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Bowie County, Texas facts for kids

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Bowie County, Texas
Map
Map of Texas highlighting Bowie County
Location in the state of Texas
Map of the USA highlighting Texas
Texas's location in the U.S.
Statistics
Founded 1840
Seat Boston (legal);
New Boston (courthouse)
Largest City Texarkana
Area
 - Total
 - Land
 - Water

923 sq mi (2,391 km²)
885 sq mi (2,292 km²)
38 sq mi (98 km²), 4.1%
Population
 - (2010)
 - Density

92,565
105/sq mi (41/km²)
Time zone Central: UTC-6/-5
Website: www.co.bowie.tx.us
Named for: James Bowie

Bowie County (/ˈb.i/ BOO-ee) is a county located in the U.S. state of Texas. As of the 2010 census, the population was 92,565. Its legal county seat is Boston, though its courthouse is located in New Boston. The county is named for James Bowie, the legendary knife fighter who died at the Battle of the Alamo.

Bowie County is part of the Texarkana, TX-AR Metropolitan Statistical Area.

Bowie County is not one of the 7 prohibition or entirely dry counties in the state of Texas any longer. Both the city of Nash and the city of Texarkana (on November 6, 2013 and November 5, 2014, respectively) have since passed to sell beer and wine.

History

Native Americans

The farming Caddoan Mississippian culture dates as early as the Late Archaic Period 1500 BCE in Bowie County. The Hernando de Soto expedition of 1541 resulted in violent encounters. Spanish and French missionaries brought a smallpox, measles malaria and influenza epidemics against which the Caddo had no immunity. Eventually, these issues and problems with the Osage, forced the Caddo to abandon their reservations. Settlers had peaceful relations with the 19th Century Shawnee, Delaware, and Kickapoo in the area.

Explorations and county established

French explorer Jean Baptiste Bénard de La Harpe founded the military fort Le Poste des Cadodaquious in 1719 . The fort remained in continuous use until 1770. The Red River Expedition of 1806 which passed through Bowie County, headed by Thomas Freeman and Dr. Peter Custis, was of great diplomatic and economic importance to President Thomas Jefferson. Bowie County was established in December 1840 and named for James Bowie, reduced to its present size in 1846. DeKalb was the temporary county seat, with Boston becoming the permanent county seat in 1841.

Bowie County in the years leading up to the American Civil War was settled mostly by Southerners who brought their slave labor system to work the cotton fields. By 1860, slaves outnumbered whites 2,651 to 2,401. The county voted 208-15 in favor of secession from the Union. While Bowie was never a battlefield in that war, it was nevertheless occupied during Reconstruction. Between 1860 and 1870 the population declined.

When the Texas and Pacific Railway was constructed through the county, a new town named Texarkana was founded.

Bowie was hit hard by the Great Depression like everywhere else. Measurable relief came late when the Lone Star Army Ammunition Plant was established in 1942. The base was active until 2009. The Red River Army Depot, opened in 1941, remains active. The two installations occupied almost 40,000 acres (160 km2) and provided job opportunities for thousands.

Geography

According to the U.S. Census Bureau, the county has a total area of 923 square miles (2,390 km2), of which 885 square miles (2,290 km2) is land and 38 square miles (98 km2) (4.1%) is water.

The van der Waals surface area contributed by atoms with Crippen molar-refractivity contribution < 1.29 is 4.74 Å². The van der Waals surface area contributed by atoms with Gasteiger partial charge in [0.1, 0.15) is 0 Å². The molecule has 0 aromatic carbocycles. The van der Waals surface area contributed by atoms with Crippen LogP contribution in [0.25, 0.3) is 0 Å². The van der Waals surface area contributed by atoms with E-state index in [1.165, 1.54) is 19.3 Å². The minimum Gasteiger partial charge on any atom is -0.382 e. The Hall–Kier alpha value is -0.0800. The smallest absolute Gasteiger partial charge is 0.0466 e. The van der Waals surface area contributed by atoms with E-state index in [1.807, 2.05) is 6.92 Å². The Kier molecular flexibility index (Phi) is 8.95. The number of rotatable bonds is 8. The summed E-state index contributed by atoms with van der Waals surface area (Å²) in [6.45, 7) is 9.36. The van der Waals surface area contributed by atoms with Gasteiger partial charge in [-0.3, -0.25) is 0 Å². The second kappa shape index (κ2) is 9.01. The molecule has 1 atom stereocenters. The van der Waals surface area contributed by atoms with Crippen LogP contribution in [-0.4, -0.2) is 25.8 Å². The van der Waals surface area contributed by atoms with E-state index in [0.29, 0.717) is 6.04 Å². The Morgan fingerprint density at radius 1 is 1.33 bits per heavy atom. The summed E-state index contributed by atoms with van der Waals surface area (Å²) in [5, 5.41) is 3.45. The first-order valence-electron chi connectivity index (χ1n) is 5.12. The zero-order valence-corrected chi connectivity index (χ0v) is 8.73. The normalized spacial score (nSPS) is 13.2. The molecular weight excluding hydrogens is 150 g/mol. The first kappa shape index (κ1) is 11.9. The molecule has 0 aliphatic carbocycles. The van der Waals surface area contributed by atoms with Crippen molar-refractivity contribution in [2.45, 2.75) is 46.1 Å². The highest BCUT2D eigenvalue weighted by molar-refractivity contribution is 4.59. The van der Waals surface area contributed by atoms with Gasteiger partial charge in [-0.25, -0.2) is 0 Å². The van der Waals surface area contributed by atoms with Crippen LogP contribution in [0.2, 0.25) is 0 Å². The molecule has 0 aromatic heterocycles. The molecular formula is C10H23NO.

Major highways

  • I-30
  • I-49
  • I-369
  • US 59
  • US 67
  • US 71
  • US 82
  • US 259
  • SH 14
  • FM 44
  • SH 93
  • SH 151
  • FM 558
  • FM 559
  • FM 989
  • FM 1397
  • FM 2148

Adjacent counties

Demographics

Historical population
Census Pop.
1850 2,912
1860 5,052 73.5%
1870 4,684 −7.3%
1880 10,965 134.1%
1890 20,267 84.8%
1900 26,676 31.6%
1910 34,827 30.6%
1920 39,472 13.3%
1930 48,563 23.0%
1940 50,208 3.4%
1950 61,966 23.4%
1960 59,971 −3.2%
1970 67,813 13.1%
1980 75,301 11.0%
1990 81,665 8.5%
2000 89,306 9.4%
2010 92,565 3.6%
Est. 2015 93,389 0.9%
U.S. Decennial Census
1850–2010 2010–2014

As of the census of 2000, there were 89,306 people, 33,058 households, and 23,438 families residing in the county. The population density was 101 inhabitants per square mile (39/km2). There were 36,463 housing units at an average density of 41 per square mile (16/km²). The racial makeup of the county was 73.26% White, 23.42% Black or African American, 0.58% Native American, 0.43% Asian, 0.04% Pacific Islander, 1.12% from other races, and 1.15% from two or more races. 4.47% of the population were Hispanic or Latino of any race.

There were 33,058 households out of which 33.00% had children under the age of 18 living with them, 52.00% were married couples living together, 15.00% had a female householder with no husband present, and 29.10% were non-families. 26.00% of all households were made up of individuals and 11.10% had someone living alone who was 65 years of age or older. The average household size was 2.50 and the average family size was 3.00.

In the county, the population was spread out with 24.80% under the age of 18, 9.40% from 18 to 24, 29.60% from 25 to 44, 22.40% from 45 to 64, and 13.80% who were 65 years of age or older. The median age was 36 years. For every 100 females there were 101.80 males. For every 100 females age 18 and over, there were 101.00 males.

The median income for a household in the county was $33,001, and the median income for a family was $41,108. Males had a median income of $31,883 versus $21,439 for females. The per capita income for the county was $17,357. About 13.80% of families and 17.70% of the population were below the poverty line, including 25.00% of those under age 18 and 12.40% of those age 65 or over.

Communities

Cities

Unincorporated communities

Ghost town

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